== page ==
HP announced its first-generation Z1 AIO workstation back in early 2012. The machine was based on the Intel Xeon E3 v3 or the Intel Core i3/i5 processors (Ivy Bridge), NVIDIA’s mobile Quadro graphics and featured a 27” display panel, an optical drive (or an optional Thunderbolt module) module, desktop-class DDR3 DIMMs, SATA HDDs and so on. The HP Z1 G1 received the first ever 10 out of 10 AIO repairability score from iFixit because it was possible to replace all internal components (even its display panel) fairly easy. The downside of Z1’s architecture was its weight and cost. The maximum weight of the system with stand was around 21.3 kilograms and the cost started at $1899. The HP Z1 G2 followed its ancestor in many ways. However, its weight was still around 21.3 kilograms and the price started at $1999.

When designing the third-generation of its Z1 workstations, HP engineers tried to make the system lighter, thinner and more affordable. They decided to go with a smaller (yet, higher-resolution) display panel, SO-DIMMs rather than full-sized memory modules, removed the optical drive and also lost the 3.5” HDD bay. The result is evident: the system weighs 10.51 kilograms and is two times thinner than its predecessors. The cost of the workstation starts at $1498 in its basic configuration, which is lower compared to the Z1 and the Z1 G2. HP advertises tool-less upgrades and maintenance, but it remains to be seen whether the Z1 G3 is as easy to repair as its predecessors.  

The HP Z1 workstation will be available from May.

Source: HP

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  • JoeyJoJo123 - Monday, April 25, 2016 - link

    Missed opportunity on just using a 27" 4K IPS panel instead.

    24" 4K is what I use at home, but I have relatively sharp vision, so I'm not bothered with small display elements and I use Windows 7 with default 100% scaling. Whenever friends/family see the text, they have a hard time reading what's going on, so I know it's not for everyone, and display scaling still really hasn't matured well enough, even with Windows 10.

    A 27" 4K IPS panel would have increased the cost of this particular item, certainly. However, the pixel density wouldn't be as radical of a change as going from a typical 24" 1080p display to a 24" 4K display with 4x the pixel density. But more importantly, HP would be able to fit the same internals (with even more space in the back, too) without having to opt for a massive bezel. Large bezels like this aren't attractive and will be seen as a big downside for lots of people considering this item as a potential all-in-one workstation solution.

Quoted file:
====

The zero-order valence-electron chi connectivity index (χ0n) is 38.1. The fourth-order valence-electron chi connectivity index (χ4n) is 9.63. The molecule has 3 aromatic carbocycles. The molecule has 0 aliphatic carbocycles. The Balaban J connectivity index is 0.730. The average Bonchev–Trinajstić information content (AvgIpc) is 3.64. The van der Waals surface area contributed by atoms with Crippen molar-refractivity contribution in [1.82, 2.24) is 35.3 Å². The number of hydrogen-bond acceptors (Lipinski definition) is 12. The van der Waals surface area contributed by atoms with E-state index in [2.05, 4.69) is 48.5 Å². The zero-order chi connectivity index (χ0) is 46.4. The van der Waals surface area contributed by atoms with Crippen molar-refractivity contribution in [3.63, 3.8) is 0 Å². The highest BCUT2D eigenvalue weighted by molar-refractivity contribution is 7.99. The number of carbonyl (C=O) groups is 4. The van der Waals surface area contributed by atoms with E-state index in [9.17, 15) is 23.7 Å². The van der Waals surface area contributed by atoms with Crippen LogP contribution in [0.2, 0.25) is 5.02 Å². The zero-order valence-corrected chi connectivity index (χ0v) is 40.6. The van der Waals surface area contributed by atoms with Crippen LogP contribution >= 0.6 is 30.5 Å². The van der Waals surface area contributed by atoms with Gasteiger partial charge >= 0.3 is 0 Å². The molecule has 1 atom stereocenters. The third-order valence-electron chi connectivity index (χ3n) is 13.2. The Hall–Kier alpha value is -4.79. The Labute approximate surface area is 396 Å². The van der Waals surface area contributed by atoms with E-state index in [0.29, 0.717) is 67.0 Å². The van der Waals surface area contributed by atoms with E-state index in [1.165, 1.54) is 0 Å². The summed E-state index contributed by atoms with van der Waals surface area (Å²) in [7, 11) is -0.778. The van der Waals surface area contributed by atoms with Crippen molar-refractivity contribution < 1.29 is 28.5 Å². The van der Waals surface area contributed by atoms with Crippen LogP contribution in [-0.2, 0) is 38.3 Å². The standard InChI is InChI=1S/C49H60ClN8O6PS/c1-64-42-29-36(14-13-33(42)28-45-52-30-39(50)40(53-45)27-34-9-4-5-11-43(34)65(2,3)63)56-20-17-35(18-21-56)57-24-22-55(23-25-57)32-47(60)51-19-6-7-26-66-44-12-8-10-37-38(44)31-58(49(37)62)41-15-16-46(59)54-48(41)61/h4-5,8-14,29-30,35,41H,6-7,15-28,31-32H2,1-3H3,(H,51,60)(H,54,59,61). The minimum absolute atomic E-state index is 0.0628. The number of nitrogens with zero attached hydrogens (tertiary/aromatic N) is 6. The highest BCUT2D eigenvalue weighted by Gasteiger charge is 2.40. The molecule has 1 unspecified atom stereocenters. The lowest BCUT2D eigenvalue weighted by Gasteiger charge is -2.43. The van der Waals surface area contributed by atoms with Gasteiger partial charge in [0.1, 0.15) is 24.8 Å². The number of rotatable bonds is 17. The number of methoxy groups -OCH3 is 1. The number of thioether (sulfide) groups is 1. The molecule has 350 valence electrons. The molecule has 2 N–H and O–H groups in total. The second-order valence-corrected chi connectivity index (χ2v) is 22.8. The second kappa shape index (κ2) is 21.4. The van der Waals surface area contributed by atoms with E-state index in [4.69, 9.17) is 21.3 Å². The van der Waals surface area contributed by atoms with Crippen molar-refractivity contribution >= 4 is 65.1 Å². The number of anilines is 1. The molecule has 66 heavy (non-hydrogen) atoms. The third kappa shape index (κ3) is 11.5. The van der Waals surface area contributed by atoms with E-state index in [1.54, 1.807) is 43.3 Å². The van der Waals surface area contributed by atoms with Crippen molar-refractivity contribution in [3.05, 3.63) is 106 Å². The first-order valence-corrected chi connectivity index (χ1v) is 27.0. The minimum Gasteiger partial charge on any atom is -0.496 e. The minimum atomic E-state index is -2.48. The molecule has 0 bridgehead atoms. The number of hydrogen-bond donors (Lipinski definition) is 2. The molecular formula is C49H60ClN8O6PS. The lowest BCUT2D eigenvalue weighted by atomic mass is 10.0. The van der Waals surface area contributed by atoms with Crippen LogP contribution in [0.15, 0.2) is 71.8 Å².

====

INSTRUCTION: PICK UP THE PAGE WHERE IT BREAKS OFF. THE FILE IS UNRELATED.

Reply
  • Spunjji - Tuesday, April 26, 2016 - link

    I got to preview this about a year ago at an industry event. HP explained that their customers had specifically asked for the new generation Z1 to be smaller and lighter - that's why they went with 24" on the display.

    As for the bezels, servicability is the key there.
    Reply
  • RaichuPls - Monday, April 25, 2016 - link

    Huh never knew Core i3 supported ECC. Any reason why the i3 supports it and not the i5/i7? Reply
  • LukaP - Monday, April 25, 2016 - link

    They dont compete with the Xeons performance wise. IIRC some celerons and pentiums also support ECC, as well as the Atom based Avotons. They are nice for home built NAS units and such. Reply
  • GL1zdA - Monday, April 25, 2016 - link

    It supported for a long time, but always required a C-series chipset to "enable" it. The i5 and i7 do not support it, because there are correspoding Xeon-E3s in Intel's lineup - it seems Intel didn't wan't to have 2 core Xeons (except for the few low-power ones. Reply
  • extide - Monday, April 25, 2016 - link

    At first I was like WTF Intel?! but yeah, that does actually make sense. Reply
  • willis936 - Monday, April 25, 2016 - link

    Mobile professional graphics. For what reason? Reply
  • aliasfox - Monday, April 25, 2016 - link

    Heat issues most likely dictate mobile solutions, professional orientation dictates professional solution. Reply
  • Sttm - Monday, April 25, 2016 - link

    I hate this product, as it means some poor worker is going to have to get by with a 24inch screen, when they should be getting two 27 inch screens. If they don't two 27 inch screens, then they probably don't really need a workstation. Reply
  • id4andrei - Monday, April 25, 2016 - link

    Who gives a damn about bezels? A true serviceable and upgradeable AIO. This matters more. Reply